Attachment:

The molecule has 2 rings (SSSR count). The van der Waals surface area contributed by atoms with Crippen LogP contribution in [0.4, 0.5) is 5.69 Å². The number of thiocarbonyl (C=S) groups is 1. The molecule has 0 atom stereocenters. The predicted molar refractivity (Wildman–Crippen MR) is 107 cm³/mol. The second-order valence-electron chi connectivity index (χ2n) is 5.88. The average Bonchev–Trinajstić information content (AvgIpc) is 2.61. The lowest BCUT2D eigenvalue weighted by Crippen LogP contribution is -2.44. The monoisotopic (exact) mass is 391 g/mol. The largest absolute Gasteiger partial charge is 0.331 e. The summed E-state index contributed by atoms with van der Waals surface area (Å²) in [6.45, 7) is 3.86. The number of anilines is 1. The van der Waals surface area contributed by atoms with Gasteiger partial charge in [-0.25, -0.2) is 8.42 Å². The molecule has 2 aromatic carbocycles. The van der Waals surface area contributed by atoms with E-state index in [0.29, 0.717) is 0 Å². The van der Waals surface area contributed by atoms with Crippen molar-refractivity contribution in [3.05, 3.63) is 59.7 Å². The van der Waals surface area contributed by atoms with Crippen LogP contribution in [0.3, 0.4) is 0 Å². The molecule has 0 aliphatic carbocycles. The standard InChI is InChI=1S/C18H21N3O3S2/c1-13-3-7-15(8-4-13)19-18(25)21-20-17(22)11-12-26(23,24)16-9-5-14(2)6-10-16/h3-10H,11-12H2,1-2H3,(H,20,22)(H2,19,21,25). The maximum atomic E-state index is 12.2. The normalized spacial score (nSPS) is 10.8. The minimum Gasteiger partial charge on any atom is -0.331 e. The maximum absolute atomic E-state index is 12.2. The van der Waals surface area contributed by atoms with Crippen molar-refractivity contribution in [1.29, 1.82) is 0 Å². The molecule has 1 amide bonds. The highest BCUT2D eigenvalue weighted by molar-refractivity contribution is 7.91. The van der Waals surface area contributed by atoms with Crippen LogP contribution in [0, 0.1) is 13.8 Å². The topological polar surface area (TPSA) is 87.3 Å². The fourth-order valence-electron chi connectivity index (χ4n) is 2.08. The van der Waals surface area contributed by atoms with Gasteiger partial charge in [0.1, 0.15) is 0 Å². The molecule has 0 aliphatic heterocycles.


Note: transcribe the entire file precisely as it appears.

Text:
The molecule has 2 rings (SSSR count). The van der Waals surface area contributed by atoms with Crippen LogP contribution in [0.4, 0.5) is 5.69 Å². The number of thiocarbonyl (C=S) groups is 1. The molecule has 0 atom stereocenters. The predicted molar refractivity (Wildman–Crippen MR) is 107 cm³/mol. The second-order valence-electron chi connectivity index (χ2n) is 5.88. The average Bonchev–Trinajstić information content (AvgIpc) is 2.61. The lowest BCUT2D eigenvalue weighted by Crippen LogP contribution is -2.44. The monoisotopic (exact) mass is 391 g/mol. The largest absolute Gasteiger partial charge is 0.331 e. The summed E-state index contributed by atoms with van der Waals surface area (Å²) in [6.45, 7) is 3.86. The number of anilines is 1. The van der Waals surface area contributed by atoms with Gasteiger partial charge in [-0.25, -0.2) is 8.42 Å². The molecule has 2 aromatic carbocycles. The van der Waals surface area contributed by atoms with E-state index in [0.29, 0.717) is 0 Å². The van der Waals surface area contributed by atoms with Crippen molar-refractivity contribution in [3.05, 3.63) is 59.7 Å². The van der Waals surface area contributed by atoms with Crippen LogP contribution in [0.3, 0.4) is 0 Å². The molecule has 0 aliphatic carbocycles. The standard InChI is InChI=1S/C18H21N3O3S2/c1-13-3-7-15(8-4-13)19-18(25)21-20-17(22)11-12-26(23,24)16-9-5-14(2)6-10-16/h3-10H,11-12H2,1-2H3,(H,20,22)(H2,19,21,25). The maximum atomic E-state index is 12.2. The normalized spacial score (nSPS) is 10.8. The minimum Gasteiger partial charge on any atom is -0.331 e. The maximum absolute atomic E-state index is 12.2. The van der Waals surface area contributed by atoms with Crippen molar-refractivity contribution in [1.29, 1.82) is 0 Å². The molecule has 1 amide bonds. The highest BCUT2D eigenvalue weighted by molar-refractivity contribution is 7.91. The van der Waals surface area contributed by atoms with Crippen LogP contribution in [0, 0.1) is 13.8 Å². The topological polar surface area (TPSA) is 87.3 Å². The fourth-order valence-electron chi connectivity index (χ4n) is 2.08. The van der Waals surface area contributed by atoms with Gasteiger partial charge in [0.1, 0.15) is 0 Å². The molecule has 0 aliphatic heterocycles.